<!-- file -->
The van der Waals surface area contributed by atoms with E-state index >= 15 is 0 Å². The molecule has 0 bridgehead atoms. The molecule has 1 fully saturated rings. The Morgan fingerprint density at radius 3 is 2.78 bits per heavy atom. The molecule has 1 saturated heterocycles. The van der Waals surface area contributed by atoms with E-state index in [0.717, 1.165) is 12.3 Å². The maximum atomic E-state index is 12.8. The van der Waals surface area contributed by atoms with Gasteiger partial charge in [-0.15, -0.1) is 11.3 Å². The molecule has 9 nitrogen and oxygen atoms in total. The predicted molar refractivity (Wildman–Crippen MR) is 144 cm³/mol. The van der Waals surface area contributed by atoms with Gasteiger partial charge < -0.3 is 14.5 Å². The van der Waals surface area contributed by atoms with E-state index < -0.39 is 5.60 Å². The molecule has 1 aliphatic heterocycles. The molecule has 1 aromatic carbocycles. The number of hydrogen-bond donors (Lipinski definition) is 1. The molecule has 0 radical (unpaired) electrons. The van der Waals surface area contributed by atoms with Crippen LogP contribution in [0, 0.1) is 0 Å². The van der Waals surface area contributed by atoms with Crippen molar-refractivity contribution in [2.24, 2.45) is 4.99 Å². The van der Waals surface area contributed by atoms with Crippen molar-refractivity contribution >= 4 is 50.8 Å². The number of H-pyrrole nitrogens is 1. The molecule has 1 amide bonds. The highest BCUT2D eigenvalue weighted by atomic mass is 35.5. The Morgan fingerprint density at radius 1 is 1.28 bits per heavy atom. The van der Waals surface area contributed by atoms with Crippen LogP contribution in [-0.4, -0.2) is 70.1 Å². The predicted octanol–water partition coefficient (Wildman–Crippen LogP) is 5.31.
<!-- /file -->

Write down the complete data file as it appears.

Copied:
The van der Waals surface area contributed by atoms with E-state index >= 15 is 0 Å². The molecule has 0 bridgehead atoms. The molecule has 1 fully saturated rings. The Morgan fingerprint density at radius 3 is 2.78 bits per heavy atom. The molecule has 1 saturated heterocycles. The van der Waals surface area contributed by atoms with E-state index in [0.717, 1.165) is 12.3 Å². The maximum atomic E-state index is 12.8. The van der Waals surface area contributed by atoms with Gasteiger partial charge in [-0.15, -0.1) is 11.3 Å². The molecule has 9 nitrogen and oxygen atoms in total. The predicted molar refractivity (Wildman–Crippen MR) is 144 cm³/mol. The van der Waals surface area contributed by atoms with Gasteiger partial charge < -0.3 is 14.5 Å². The van der Waals surface area contributed by atoms with E-state index < -0.39 is 5.60 Å². The molecule has 1 aliphatic heterocycles. The molecule has 1 aromatic carbocycles. The number of hydrogen-bond donors (Lipinski definition) is 1. The molecule has 0 radical (unpaired) electrons. The van der Waals surface area contributed by atoms with Crippen LogP contribution in [0, 0.1) is 0 Å². The van der Waals surface area contributed by atoms with Crippen molar-refractivity contribution in [2.24, 2.45) is 4.99 Å². The van der Waals surface area contributed by atoms with Crippen molar-refractivity contribution >= 4 is 50.8 Å². The number of H-pyrrole nitrogens is 1. The molecule has 1 amide bonds. The highest BCUT2D eigenvalue weighted by atomic mass is 35.5. The Morgan fingerprint density at radius 1 is 1.28 bits per heavy atom. The van der Waals surface area contributed by atoms with Crippen LogP contribution in [-0.4, -0.2) is 70.1 Å². The predicted octanol–water partition coefficient (Wildman–Crippen LogP) is 5.31.